Definition of long pot

In snooker, a pot into any of the corner pockets where the cue ball had started in the opposite lengthwise half of the table. In other words, a pot in which the cue ball or object ball crosses an imaginary line joining the middle pockets.

24 Random Essential Billiards Terms

This is to use running english or soft speed in order to open up the angle on a particular bank shot.
This is a bank in one pocket pool that is sitting at an angle that makes it unsafe to play.

1 - This is a shot in snooker where the cue ball follows a struck object into the pocket.

2- This is the male end of the joint located at the base of the shaft. This threaded piece, usually made of metal, connects the shaft with the forearm. The length, width, pitch and depth of threading of the pins vary from joint to joint, but most offer you a flat-faced wood-to-wood connection with the collar. This type of connection will deliver a softer hit. For a harder hit, some pins have a protruding tip without threads that directs the shaft concentrically with a pin that is buried in the collar at the joint. If you want to keep the pin of your shaft safe when your cue is dismantled, it is easy and important to use a joint protector that simply screws over your pin.

This is the ball that sits in the front, or apex, position in the rack.
Either of the two shorter rails on a standard pool, billiards or snooker table. Contrast side rail/long rail.
The sides of a table's frame upon which the elastic cushions are mounted. May also be used interchangeably with cushion.
See overcut.
The cue ball's position after a shot. "Good" or "bad" in reference to a leave describe respectively and advantageous or disadvantageous position for the next shot, or to leave an incoming opponent safe.
This is a term used more in snooker to refer to a follow shot, when the cue ball is hit above center to allow it to follow the object ball after impact.
The object ball involved in a key shot.
In eight-ball and related games, describes the situation in which neither player has yet claimed a suit (group) of balls. Often shortened to simply open: "Is it still an open table?" "Yes, it's open."
Also pro side of the pocket and missing on the professional (or pro) side of the pocket. Sometimes "of the pocket" is left off the phrase. To err on the side of overcutting a difficult corner pocket cut shot rather than undercutting in nine ball; "missing on the professional side of the pocket." So called because experienced players understand that on a thin cut, overcutting the object ball to a corner pocket will far more often leave the object ball in an unfavorable position for the incoming opponent than will an undercut, which often leaves the object ball sitting in front of or nearby the pocket it had been intended for on a miss. By contrast, in eight-ball, except when both players are shooting at the 8 ball, the incoming player after a miss is shooting for different object balls, so this maxim does not apply, and the opposite may be good strategy as, if the object ball stays near the pocket through an undercut, it is advantageously positioned for a subsequent turn and may block the opponent's use of the pocket.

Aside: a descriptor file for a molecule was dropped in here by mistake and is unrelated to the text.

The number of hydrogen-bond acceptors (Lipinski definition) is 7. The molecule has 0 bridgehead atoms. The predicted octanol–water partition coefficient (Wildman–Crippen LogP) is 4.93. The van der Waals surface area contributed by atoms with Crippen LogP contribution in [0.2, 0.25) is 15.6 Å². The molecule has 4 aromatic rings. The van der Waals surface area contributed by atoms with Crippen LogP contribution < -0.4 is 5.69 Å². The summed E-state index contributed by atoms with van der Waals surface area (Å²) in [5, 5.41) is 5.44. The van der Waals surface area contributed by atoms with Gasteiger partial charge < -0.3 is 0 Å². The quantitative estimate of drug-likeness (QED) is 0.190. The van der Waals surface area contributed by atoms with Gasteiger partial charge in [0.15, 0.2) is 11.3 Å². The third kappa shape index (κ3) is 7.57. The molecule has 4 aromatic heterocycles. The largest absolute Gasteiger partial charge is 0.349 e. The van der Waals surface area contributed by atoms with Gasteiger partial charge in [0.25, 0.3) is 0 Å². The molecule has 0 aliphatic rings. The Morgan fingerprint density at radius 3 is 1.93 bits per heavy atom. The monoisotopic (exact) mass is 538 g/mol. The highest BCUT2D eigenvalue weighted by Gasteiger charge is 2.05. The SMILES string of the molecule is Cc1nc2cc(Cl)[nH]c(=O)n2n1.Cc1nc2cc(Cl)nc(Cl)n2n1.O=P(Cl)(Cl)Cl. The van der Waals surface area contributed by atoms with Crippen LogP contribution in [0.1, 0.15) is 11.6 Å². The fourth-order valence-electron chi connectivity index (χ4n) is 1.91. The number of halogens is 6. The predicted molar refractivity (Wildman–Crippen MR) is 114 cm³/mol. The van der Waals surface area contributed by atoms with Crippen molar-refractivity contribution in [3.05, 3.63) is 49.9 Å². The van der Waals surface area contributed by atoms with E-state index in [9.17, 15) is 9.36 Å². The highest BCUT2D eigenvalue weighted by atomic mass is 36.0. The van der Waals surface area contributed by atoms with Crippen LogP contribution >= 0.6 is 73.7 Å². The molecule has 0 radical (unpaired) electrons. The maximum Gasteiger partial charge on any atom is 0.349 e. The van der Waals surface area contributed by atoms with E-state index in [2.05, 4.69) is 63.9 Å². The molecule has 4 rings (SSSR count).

To enter the loser bracket in a double elimination tournament, or otherwise slip in standing in other tournament formats (i.e., to lose a game/frame/round/match, but still remain in the competition).
Certain rules say you must designate your shot before taking it. Generally this is just calling the ball to be sunk in which pocket, and is not dependent on touching rails or other balls, but very well can be.
The angle from which a ball rebounds from a rail, as measured from the perpendicular to the rail.
This is a particular shot where the potential for a miscue is higher because of the amount of draw that is attempted on the cue ball.
A semicircle with an 11½ inch (291 mm) radius, drawn behind a snooker table's baulk line, centred on the middle of the line, and resembling the upper case letter "D" in shape. The "D" is also used in English billiards and sometimes also in blackball and other pool games played on British-style tables.
Asian Pocket Billiard Union. The APBU is a member of the WPA.
Same as gapper
Either of the two shorter rails of a billiards or pocket billiards table.
(noun) An opening in a table, cut partly into the bed and partly into the rails and their cushions, into which balls are shot (pocketed or potted).
(verb) Send a ball into a pocket, usually intentionally.
A foul where the rules are blatantly, intentionally violated, with a stiffer penalty (e.g., loss of game) than normal.
A misnomer for hand talc.
Same as cloth (deprecated; it is factually incorrect).